Make Office Space Functional in the Kitchen

Technology demands in a home work station require creativity and planning.

Every homeowner wants a hard-working kitchen, but the 21st century has brought a whole new dimension to the phrase. Many of today's kitchens are as likely to house computers as toaster ovens – and for good reason. With more people working from home today, a kitchen work center is often the best place to tackle the family finances, juggle schedules – even manage a career.

Few homeowners, however, have the luxury of a great deal of space to devote to a kitchen work station. "Incorporating high-tech equipment into the plan and decor of an existing kitchen can take a bit of effort and creativity," says Geno Benvenuti, president of Benvenuti and Stein Inc., an award-winning design-build firm in Evanston, Ill. "It's one thing to use a laptop at the kitchen table. It's another to fit in an entire office."

Homeowners considering a kitchen work station should assess their need for space and their tolerance for clutter, Benvenuti advises. "Ask them to think about how much storage and desktop they will need to get their work accomplished efficiently," he says.

Creating visual boundaries between the office and kitchen will help homeowners increase their productivity. A peninsula, half wall or column can define the office space as separate from the kitchen work area.

Benvenuti offers a number of other ideas to make a kitchen work center function well despite limited space:

Add enough power. Computers, fax machines and chargers for cell phones and PDAs need power sources. Hide outlets under upper cabinets for a streamlined look. Consider adding a narrow shelf to keep cell phones and PDAs off the desktop.

Use proper task lighting. Adequate glare-free lighting is arguably the most important consideration for any work area. Office spaces are no different. Under-cabinet lighting can keep the desktop as well-lit as the kitchen's counters.

Consider cabinetry with special storage options. Papers, supplies and equipment such as a computer tower, printer and fax machine should be kept handy but out of sight. A roll-top desk provides a quick "now you see it; now you don't" solution for the inevitable clutter. Homeowners can even use folding screens to hide disorder until they can straighten up, organize, and clean up.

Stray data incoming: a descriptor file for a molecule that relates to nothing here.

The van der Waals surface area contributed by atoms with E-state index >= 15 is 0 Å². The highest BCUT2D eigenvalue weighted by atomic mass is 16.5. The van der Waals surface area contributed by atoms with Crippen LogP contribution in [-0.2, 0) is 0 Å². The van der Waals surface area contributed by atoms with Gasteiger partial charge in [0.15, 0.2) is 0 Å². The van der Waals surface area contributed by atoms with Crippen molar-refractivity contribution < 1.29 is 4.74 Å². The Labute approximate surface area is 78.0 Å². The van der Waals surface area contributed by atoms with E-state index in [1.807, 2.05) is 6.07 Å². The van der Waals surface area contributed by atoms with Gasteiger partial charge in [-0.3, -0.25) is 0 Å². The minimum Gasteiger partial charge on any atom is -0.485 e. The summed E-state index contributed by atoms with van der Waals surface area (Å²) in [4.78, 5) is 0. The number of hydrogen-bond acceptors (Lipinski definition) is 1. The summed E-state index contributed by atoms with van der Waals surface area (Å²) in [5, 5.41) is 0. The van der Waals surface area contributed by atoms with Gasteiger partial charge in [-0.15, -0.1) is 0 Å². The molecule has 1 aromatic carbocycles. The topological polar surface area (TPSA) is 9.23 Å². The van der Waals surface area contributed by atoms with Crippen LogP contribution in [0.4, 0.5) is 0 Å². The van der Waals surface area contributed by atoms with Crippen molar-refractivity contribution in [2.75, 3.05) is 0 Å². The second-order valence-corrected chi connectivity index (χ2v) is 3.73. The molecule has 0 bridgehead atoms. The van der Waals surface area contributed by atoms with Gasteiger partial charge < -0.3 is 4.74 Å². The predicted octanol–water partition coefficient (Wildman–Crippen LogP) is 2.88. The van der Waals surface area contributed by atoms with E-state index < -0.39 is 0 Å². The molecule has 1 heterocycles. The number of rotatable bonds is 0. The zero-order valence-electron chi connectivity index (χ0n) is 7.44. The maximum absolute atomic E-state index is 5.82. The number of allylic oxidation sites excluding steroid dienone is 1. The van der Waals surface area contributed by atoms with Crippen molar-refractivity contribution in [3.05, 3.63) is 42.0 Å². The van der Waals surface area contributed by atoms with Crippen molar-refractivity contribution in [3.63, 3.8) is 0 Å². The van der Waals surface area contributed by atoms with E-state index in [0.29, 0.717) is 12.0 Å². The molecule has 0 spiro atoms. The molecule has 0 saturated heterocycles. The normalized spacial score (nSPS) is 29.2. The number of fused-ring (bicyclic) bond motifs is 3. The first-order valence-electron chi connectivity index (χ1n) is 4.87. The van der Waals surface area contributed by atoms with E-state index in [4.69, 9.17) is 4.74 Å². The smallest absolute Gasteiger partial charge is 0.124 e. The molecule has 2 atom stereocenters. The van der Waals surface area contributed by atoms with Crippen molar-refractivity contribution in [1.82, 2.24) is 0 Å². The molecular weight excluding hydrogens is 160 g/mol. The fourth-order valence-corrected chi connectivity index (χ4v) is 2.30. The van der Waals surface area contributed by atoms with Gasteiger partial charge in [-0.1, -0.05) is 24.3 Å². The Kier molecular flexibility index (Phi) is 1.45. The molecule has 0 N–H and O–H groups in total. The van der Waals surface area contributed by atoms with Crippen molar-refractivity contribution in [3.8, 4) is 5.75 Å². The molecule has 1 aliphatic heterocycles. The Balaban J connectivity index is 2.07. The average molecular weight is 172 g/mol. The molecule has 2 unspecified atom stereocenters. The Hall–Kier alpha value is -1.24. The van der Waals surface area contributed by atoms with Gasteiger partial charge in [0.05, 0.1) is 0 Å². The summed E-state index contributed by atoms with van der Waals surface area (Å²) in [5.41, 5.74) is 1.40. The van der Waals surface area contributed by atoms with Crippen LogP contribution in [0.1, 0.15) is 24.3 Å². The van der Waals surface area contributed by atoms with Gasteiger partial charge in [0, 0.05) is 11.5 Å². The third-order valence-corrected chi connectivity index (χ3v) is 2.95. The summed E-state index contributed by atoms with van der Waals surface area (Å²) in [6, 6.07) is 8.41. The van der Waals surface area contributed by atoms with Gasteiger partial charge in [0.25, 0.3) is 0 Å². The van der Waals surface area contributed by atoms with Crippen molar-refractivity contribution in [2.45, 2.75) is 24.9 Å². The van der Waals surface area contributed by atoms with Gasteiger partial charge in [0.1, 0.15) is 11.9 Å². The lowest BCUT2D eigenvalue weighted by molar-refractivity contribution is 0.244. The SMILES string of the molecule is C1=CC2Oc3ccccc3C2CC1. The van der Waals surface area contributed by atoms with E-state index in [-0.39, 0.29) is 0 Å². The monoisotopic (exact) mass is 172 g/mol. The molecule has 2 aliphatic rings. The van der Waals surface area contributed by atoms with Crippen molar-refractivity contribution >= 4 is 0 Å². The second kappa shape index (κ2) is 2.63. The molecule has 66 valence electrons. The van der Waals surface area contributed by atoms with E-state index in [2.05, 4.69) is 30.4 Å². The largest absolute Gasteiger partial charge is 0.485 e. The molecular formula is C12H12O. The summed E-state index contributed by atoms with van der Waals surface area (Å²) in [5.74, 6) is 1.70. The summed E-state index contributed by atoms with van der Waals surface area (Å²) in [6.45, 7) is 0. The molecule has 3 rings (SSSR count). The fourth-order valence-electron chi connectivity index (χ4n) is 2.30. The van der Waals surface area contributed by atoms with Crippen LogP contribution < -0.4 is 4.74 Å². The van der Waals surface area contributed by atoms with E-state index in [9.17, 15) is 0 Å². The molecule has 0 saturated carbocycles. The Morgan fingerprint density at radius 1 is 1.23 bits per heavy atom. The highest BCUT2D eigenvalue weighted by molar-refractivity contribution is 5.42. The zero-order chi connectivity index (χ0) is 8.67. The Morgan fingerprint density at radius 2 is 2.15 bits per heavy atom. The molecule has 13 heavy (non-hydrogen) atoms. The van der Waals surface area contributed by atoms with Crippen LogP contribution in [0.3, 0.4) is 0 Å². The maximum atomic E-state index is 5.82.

Let built-ins do double duty. The same banquette used for seating for family breakfasts can feature deep drawers in the base to add storage for supplies and files. An island can be used for office-supply storage as well as for stashing pots and pans.

Use pullout shelves. Since doors take more room to open, pullout shelves are a good way to stow bulky equipment, such as printers and fax machines, and keep the workplace surfaces clear.

Hide office equipment in closets. A closet system can house the computer, printer, fax machine, phone and audio/video equipment—and make them all "disappear" when the closet door is closed.

Encourage the use of durable flooring. With an office in the kitchen, homeowners will spend even more time in that room. They will need flooring that will hold up to heavy traffic. Wood is a practical choice, especially for those with children or pets. It's aesthetically pleasing, easy to keep clean, and is softer and easier on the feet and back than tile.

Next Up

Very Small Kitchen Ideas

Rise to the challenge of designing for the smallest of small kitchens, from the RV to the urban apartment.

How to Choose the Best Light Fixtures For Your Kitchen

Check out these pro tips for layering the four types of lighting in your kitchen redesign.

The Best Desk Organizers for Your Workspace

See our favorite storage solutions, from desk risers to customizable wall calendars and bookshelves, and get fresh ideas for arranging your workspace.

What Is the Average Cost to Remodel a Kitchen?

Looking to remodel your kitchen, but don't have a clue about what it will cost? Find out what a kitchen remodel will typically cost and how to save money on your new dream kitchen.

How to Pick a Kitchen Backsplash

Get tips on how to find a backsplash that meets your needs and expresses your personality.

How to Choose the Right Tile for Your Home

Learn all about the different types of tile and slabs that can be used on floors, walls and countertops including ceramic, porcelain, cement, marble and more. Plus, we’ll explain PEI rating, glazing and which tiles are easiest to install.

Budgeting for a Bathroom Remodel

Get tips for figuring out how much you can spend on your renovation project

Hiring a Pro for an Outdoor Project

Know what questions to ask when choosing professionals for your outdoor kitchen project.

10 Home Office Hacks to Get You Organized Now

Working from home can be super comfortable and productive — unless your home office is a disaster. Follow these 10 simple tips to help declutter your space.

Top 6 Kitchen Layouts

Learn about different layouts, like L-shaped, one-wall and galley kitchens, and download templates for your renovation.

Go Shopping

Get product recommendations from HGTV editors, plus can’t-miss sales and deals.

Follow Us Everywhere

Join the party! Don't miss HGTV in your favorite social media feeds.